Why is Landscape Scale Research Important in Australia?
Understanding and managing Australian landscapes is a special challenge because of two key factors - variability and patchiness. Rainfall is highly variable and patchy, with frequent droughts lasting several seasons. South-east Australia has missed a whole year's worth of rain in the drought since 2002, while experiencing the hottest temperatures on record.
The continent covers such a large range of latitude and longitude that every type of climate can be found, from alpine to tropical to desert. The annual rainfall patterns show a major area in the middle of the continent which has average annual rainfall <400 mm, with most of the rain falling around the coasts and northern region. The four main factors that contribute to the dryness of the Australian landmass are the shape of the land mass, its lack of mountains, the dominance of high-pressure weather systems, and the effect of cold ocean currents close to the shoreline.
The European agricultural systems known by our immigrant forefathers are generally reliable and predictable especially in the temperate and humid environments of the northern hemisphere. Much of Europe relies on perennially flowing rivers and annual rainfall recharge of shallow groundwater reserves for water supplies. In contrast, Australia has highly variable and unreliable water supplies.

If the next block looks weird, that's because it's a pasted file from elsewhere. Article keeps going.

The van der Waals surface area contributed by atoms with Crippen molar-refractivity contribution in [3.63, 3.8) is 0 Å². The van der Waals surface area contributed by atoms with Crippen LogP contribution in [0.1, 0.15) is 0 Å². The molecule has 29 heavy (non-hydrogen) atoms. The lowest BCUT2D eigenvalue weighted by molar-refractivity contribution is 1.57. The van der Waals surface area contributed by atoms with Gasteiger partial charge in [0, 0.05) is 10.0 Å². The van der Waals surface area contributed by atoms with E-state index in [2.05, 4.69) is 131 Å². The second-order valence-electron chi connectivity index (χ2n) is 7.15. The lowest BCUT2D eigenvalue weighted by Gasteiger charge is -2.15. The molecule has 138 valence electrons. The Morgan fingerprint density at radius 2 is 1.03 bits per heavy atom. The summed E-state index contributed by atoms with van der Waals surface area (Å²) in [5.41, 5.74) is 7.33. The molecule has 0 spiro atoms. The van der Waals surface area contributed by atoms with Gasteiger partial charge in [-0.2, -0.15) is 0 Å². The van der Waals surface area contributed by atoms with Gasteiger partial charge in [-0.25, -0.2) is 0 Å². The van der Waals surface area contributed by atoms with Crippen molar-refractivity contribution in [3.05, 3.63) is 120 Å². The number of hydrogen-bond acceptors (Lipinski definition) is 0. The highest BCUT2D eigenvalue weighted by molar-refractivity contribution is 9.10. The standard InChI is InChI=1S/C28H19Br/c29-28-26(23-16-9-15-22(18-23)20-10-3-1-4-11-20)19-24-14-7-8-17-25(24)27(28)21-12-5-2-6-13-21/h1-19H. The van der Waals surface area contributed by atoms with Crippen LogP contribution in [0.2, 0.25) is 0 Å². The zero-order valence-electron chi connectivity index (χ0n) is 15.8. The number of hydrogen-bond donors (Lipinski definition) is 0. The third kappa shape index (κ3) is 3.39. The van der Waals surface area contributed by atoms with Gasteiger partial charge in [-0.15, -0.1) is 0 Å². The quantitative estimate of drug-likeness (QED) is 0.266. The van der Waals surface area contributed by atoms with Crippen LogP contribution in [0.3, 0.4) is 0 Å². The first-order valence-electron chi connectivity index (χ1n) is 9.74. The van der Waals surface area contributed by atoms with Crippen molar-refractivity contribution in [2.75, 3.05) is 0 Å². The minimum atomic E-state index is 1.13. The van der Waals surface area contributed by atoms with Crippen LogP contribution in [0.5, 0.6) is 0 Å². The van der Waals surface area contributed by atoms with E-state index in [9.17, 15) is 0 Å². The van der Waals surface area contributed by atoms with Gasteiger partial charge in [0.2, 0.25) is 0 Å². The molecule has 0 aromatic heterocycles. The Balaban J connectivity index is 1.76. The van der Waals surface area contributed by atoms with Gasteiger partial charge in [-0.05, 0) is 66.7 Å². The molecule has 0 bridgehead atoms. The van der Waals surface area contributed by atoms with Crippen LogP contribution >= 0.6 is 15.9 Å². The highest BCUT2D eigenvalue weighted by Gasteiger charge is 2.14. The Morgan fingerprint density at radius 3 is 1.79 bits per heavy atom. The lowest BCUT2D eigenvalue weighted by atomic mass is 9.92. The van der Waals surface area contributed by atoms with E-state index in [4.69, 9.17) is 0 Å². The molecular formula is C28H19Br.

Australian ecosystems have developed a 'boom and bust' approach to recruitment, adapting to the highly variable cycles of flood and drought. The Australian population, on the other hand, wants regular and predictable supplies of food and water, creating conflicts between society's needs and Australia's highly evolved ecosystems. Managing this conflict is critical because the long term success of the economy is increasingly dependent on the provision of services from the environment such as basic food supplies, clean water, detoxification and fresh air.
The introduction of urban and agricultural development to our landscapes has led to significant problems which undermine the sustainability of ecosystem services. Loss of vegetation cover exposes soil to erosion, and diversions of water from rivers dries floodplains and river channels. Replacing perennial ever-green vegetation with short-lived annual crops alters water and salt balances, while changes in land management can reduce or increase run-off water and water quality.